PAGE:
- Jens Larson is on the cover of a Bucknell University magazine from 2009 (pdf). The cover story describes his 1932 master plan in the context of new plan by SBRA.
- The roof of Alumni Gym over the Michael Pool is to be renovated again (The Dartmouth).
- Clement Meadmore’s 1978 COR-TEN sculpture Perdido has been installed on East Wheelock Street below South Fayerweather Hall (Hood press release pdf, Flickr photo of installation, Facebook photo).
- Collis renovations are nearing an end (The Dartmouth), and people are talking about switching fuels for the Heating Plant (The Dartmouth).
- Bruce Wood discusses the possibility of a hockey game on the turf at Memorial Field (Big Green Alert blog).
- Rauner presents interesting research on the conch that students blew as a horn instead of ringing a bell during the eighteenth century (Rauner Library Blog).
- The Valley News has a remembrance of timber framer Edward Levin ’69.
- Interior demolition soon will begin at 4 Currier, where the college is building a 3,000 s.f. innovation center (The Dartmouth).
- Telemark Shortline, the sculpture now located in front of Richardson Hall, has an interesting past as described by the Hood Museum:
Telemark Shortline was originally designed by the artist for a specific site between the Hopkins Center and Wilson Hall on Dartmouth’s campus. When construction commenced on the Hood Museum of Art in 1982, the work was removed. In 2009, it was re-constituted by the artist in its current location. The first part of the title comes from the sculpture’s form, which resembles a deep-snow turn made with a pair of Nordic skis. “Shortline” refers to both the railroad company name (the sculpture’s composition brings to mind railroad tracks) and the artist’s term for the bevel-cut ends of his beams.
- The post on traffic patterns around the Green has been updated.
The Dartmouth has an interesting report on sports medicine at the college. First, it is intriguing that the sports medicine staffers fall under the direction of Health Services rather than the Athletic Department. Second, the Athletic Department is looking to have a training building built:
The Athletic Department and Health Services are currently considering the possibility of creating larger training rooms where the sports medicine staff can work together, which may be realized within the next two years, Galbraith said. This would ideally involve not just an expansion of the current training rooms inside Davis Varsity House, but the construction of an entirely new facility near Scully-Fahey Field — creating two “hubs” for the sports medicine program, Turco said.
Wouldn’t this be a natural function to combine with the indoor practice facility? Is that why the Scully-Fahey area is proposed? If not, one good place to put the training rooms would be the site next to Davis Varsity House:
[Update 09.08.2012: Even though the western (tennis court) site is right next to the gym, it is reserved by the 2002 master plan for academic uses because it is so close to the center of campus. That makes sense.]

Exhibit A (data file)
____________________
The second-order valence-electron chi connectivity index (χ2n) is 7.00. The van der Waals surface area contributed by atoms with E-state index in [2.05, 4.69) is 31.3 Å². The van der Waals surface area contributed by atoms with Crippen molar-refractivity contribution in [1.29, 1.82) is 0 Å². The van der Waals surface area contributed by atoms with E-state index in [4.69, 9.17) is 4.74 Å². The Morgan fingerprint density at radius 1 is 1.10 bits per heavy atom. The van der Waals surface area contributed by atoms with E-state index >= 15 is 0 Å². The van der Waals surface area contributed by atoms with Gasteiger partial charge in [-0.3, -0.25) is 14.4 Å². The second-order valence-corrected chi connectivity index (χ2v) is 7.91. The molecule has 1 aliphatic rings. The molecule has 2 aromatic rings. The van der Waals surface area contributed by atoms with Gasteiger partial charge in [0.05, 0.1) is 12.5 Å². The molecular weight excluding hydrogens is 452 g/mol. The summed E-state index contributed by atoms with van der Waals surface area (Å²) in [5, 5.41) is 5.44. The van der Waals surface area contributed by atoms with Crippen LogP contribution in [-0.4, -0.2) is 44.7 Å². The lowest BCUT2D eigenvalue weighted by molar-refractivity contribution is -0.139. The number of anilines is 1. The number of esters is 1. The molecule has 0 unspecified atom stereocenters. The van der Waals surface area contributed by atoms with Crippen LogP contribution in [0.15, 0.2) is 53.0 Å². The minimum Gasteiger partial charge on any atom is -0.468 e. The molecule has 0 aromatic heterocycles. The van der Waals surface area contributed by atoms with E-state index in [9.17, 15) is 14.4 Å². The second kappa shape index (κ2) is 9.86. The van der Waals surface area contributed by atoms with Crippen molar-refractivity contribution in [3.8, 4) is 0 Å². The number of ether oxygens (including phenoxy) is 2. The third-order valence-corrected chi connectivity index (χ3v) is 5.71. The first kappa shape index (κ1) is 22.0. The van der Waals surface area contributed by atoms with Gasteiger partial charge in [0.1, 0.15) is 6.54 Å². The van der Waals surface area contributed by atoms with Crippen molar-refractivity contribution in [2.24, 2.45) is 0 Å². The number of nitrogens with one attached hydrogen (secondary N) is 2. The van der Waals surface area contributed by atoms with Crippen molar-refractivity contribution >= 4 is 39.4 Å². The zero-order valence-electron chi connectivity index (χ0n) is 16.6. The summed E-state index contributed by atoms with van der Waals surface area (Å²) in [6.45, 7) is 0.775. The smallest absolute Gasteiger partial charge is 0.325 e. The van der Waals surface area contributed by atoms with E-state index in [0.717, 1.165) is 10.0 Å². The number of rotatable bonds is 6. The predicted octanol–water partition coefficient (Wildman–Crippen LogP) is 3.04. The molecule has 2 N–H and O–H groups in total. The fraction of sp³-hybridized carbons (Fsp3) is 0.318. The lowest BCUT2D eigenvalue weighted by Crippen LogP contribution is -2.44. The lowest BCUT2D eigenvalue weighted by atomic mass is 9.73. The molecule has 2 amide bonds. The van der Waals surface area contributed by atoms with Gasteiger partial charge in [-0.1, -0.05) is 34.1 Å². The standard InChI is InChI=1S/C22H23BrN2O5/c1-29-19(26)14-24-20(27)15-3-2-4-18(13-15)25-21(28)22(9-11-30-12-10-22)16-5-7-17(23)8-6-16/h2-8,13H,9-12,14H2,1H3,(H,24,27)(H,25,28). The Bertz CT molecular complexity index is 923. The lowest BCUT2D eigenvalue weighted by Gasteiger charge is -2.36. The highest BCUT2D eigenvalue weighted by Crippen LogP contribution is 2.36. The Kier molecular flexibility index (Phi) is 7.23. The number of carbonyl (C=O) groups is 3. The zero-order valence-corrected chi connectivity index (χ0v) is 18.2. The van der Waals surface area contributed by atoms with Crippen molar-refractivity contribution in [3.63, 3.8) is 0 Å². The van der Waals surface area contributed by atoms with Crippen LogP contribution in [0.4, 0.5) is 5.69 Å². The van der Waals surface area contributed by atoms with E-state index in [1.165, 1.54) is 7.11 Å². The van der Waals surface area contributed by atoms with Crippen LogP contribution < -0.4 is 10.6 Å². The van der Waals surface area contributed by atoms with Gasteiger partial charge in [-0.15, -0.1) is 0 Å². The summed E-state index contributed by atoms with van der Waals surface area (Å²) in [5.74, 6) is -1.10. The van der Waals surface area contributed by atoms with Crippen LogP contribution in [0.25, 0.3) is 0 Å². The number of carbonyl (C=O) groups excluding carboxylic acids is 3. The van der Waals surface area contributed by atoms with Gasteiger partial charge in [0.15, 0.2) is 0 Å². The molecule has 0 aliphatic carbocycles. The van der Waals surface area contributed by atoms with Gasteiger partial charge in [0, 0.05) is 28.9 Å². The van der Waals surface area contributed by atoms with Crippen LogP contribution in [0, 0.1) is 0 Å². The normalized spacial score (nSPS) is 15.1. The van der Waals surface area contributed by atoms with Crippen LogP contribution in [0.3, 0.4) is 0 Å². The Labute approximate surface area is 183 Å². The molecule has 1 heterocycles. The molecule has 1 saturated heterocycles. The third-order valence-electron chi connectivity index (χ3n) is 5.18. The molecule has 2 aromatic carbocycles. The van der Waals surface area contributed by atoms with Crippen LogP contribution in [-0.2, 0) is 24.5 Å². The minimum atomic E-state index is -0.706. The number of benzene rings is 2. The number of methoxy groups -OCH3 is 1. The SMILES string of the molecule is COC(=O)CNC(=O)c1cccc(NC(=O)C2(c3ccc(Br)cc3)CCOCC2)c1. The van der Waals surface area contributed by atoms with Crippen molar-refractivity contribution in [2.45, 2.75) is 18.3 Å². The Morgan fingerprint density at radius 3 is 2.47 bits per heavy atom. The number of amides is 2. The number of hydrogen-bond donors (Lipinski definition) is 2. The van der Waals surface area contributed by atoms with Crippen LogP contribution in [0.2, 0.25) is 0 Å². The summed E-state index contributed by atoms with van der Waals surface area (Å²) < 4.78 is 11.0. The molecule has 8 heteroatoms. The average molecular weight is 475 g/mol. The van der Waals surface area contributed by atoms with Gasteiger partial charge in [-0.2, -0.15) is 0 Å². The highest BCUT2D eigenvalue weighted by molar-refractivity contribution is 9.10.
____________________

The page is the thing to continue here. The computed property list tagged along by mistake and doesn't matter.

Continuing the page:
July 13th, 2011 | Published in all news, Alumni Gym, Burnham Field, Chase Field, Hanover Inn, History, June 2011 photos, Larson, Jens, Leverone Field House, master planning, Memorial Field, other projects, publications
A graphical article based on research by Barbara Krieger in the July/August Alumni Magazine nicely covers a larger exhibit in the History Room in Baker. It is good to see the site for the amphitheater named as Murdough rather than the Bema, which is the site that that drawing is usually said to describe.
One or two quibbles: the 1931 courtyard Inn on page 53 was meant not not the Robinson Hall area but for the Spaulding Auditorium site, as is shown on the exhibit’s Dartmouth House Plot Plan. The gateway shown in the Larson drawing would have faced east, and Lebanon Street is depicted on the left of the drawing. (The main block of the current Inn was completed in 1967 rather than 1887.)
The focus on the Dartmouth Hall cupola is a bit of a wild goose chase. The plans depicted are by William Gamble and show a masonry building that was never built. Dartmouth Hall was built from some other plans, long since lost, that almost certainly showed a cupola. Those plans might or might not have been by Gamble and probably were not by Peter Harrison. (The cupola that Tucker admired was probably a somewhat different midcentury replacement for the original.)
Here is an image that did not make it into the article, a pre-Leverone proposal for a field house by Eggers & Higgins:
Wow. That is a view to the southeast from above the gym. South Park Street runs behind the field house, and the field in the upper right corner is the site of the later Leverone Field House.
The article quotes Eisenhower on “what a college ought to look like.” Conan O’Brien recently paraphrased this commentary while adding something of his own:
It’s absolutely beautiful here, though. It is the quintessential college cam-… American college campus. It does look like a movie set.
(Video, at 1:27.)
News notes on construction projects old and new:
- An anonymous donation has named the fitness center recently installed in the old gymnasium space at the top of Alumni Gym for former Trustee Charles Zimmerman ’23 Tu ’24 (The Dartmouth, Bloomberg).